Lazy doesn't mean inefficient.
Helicopter Parenting. Free Range Parenting. Sharenting.
The names go on and on. We all reap rewards and pay the price for whichever philosophy we adopt. But, what happens when we don’t adopt a philosophy at all? What happens to our kids if we cross the line from laissez-faire to downright lazy?
Let’s take a look…
1. Don't sweat over the outerwear.
My son rushed out the door to school juggling his backpack, sneakers, and water bottle. What was missing? His coat. And, it was 5 degrees. Did I rush after him? No—I sat at the counter sipping my tea. One frozen morning can save hundreds of mornings of nagging.
2. Have them learn to do the laundry.
My son rarely gets out of his snugly fleece. We rotate through contributions and it was his turn doing the laundry. After dumping a bowl of feral down his front, he added his “fuzzy” to a full load. He ran the washer and stopped there—from Friday to Tuesday things melded into a sour mess. And he lost his beloved fleece.
We were down a few sheets, but we're now up a diligent laundry doer—things are fresh and folded in just a few hours.
3. Don't stress over dinner.
This one is a simple equation. One meal + full family = flexible eaters.
4. Have them learn about cold hard cash.
My kids get a dollar per year of life—the money comes at the end of family meetings and isn't tied to chores. Contributing to our household is an expectation that stands apart from payment. They are paid in cash each Monday. And if they leave their cash lying around, they lose it—this has happened one time each.
5. Reap the rewards of natural consequences.
Do you dread food shopping? Do your kids whine and demand things at checkout? Do you forget half of your list? Are you willing to give up a week of organization? Let them shop.
Our town has a small grocery store. I sat in the car and talked with the boys about what our family needed to get through the week. They carefully copied down a list—which they ignored. I gave them the money to shop and sat literal drivers seat while the boys took the figurative one.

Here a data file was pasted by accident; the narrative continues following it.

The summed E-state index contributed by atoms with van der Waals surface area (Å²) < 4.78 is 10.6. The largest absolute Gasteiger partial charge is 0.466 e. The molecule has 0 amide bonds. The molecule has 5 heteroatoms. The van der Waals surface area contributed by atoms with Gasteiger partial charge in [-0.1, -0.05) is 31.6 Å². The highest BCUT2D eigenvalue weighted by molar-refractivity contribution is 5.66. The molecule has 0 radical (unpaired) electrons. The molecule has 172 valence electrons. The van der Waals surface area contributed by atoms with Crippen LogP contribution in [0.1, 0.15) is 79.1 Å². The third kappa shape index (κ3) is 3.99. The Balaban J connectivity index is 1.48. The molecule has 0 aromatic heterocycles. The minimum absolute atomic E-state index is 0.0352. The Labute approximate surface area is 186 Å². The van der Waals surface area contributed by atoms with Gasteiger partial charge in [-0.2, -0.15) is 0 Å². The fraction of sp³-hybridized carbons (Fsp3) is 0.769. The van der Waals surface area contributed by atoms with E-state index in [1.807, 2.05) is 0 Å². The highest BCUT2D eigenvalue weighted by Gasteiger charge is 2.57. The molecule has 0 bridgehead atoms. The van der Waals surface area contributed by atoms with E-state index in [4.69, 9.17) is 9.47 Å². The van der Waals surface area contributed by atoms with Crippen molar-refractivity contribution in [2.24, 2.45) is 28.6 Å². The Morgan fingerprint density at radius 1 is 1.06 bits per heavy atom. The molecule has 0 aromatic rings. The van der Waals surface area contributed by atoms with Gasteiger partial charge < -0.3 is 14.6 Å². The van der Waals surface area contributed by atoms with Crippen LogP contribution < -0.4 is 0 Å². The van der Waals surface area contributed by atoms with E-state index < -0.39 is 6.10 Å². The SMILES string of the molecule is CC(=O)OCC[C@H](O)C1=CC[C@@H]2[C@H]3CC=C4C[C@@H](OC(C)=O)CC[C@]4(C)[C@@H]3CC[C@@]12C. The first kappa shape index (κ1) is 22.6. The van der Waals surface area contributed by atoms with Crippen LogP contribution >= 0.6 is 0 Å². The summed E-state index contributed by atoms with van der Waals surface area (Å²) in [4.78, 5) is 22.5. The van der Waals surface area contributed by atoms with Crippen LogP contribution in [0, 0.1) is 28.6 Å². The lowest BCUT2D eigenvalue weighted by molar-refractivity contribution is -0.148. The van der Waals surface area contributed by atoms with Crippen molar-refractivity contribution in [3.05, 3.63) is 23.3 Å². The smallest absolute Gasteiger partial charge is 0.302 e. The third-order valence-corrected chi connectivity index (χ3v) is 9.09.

About 50 minutes later, they were loading the car. By Thursday, we were all a bit hungry. The next week they chose more chicken. And as a bonus, they appreciate the delicate balance of meal planning and budget and are much better companions when we take to the cart collaboratively.
6. Try out the reverse tuck in.
I go to bed. They tuck me in—so simple, so satisfying. And they feel competent and grown up. I feel my eyelids on my eyeballs already.
7. Play doctor using the parenting version.
Think of this as a science-meets-sleep combo. When my boys were little, I would lie on the couch and have them apply compresses and assess my situation—the patient was always comatose. And it takes a while to come out of a coma. This was a lovely blend of compassion and rest.
If you find the doctor game cliche, you can play coast guard where you're a boat drifting at sea or a sleep researcher. It's never too early to introduce the caring professions.
8. Dishes, dishes, dishes.
My kids make their own breakfast, snack, and lunch. As much time as that saved me in the early days, that satisfaction was wiped out by a sink full of sticky dishes. You know what's worse than free time? Scraping oatmeal out of a bowl.
Since my boys would both prefer screen time to sink time, they've started washing their dishes immediately after their meals. And that works for me.
9. Start without them.
Every morning we began our day late because of a certain dawdler in our house—every evening we missed a bit of book time while one son opened all the drawers in the bathroom expecting some great discovery instead of discovering the plaque on his teeth.
As it turns out, waiting and whining are the worst way to address this. What was the best? Just get going. We would start the car or start reading while he was noodling around and as quickly as we began, he would end his procrastination to participate.
This list could be even more lengthy …but I'm lazy so I'll stop here.
The bottom line is that doing less lets your kids do more. And they get ready to join the world without you having to say a word.
This article was originally published at The Good Men Project. Reprinted with permission from the author.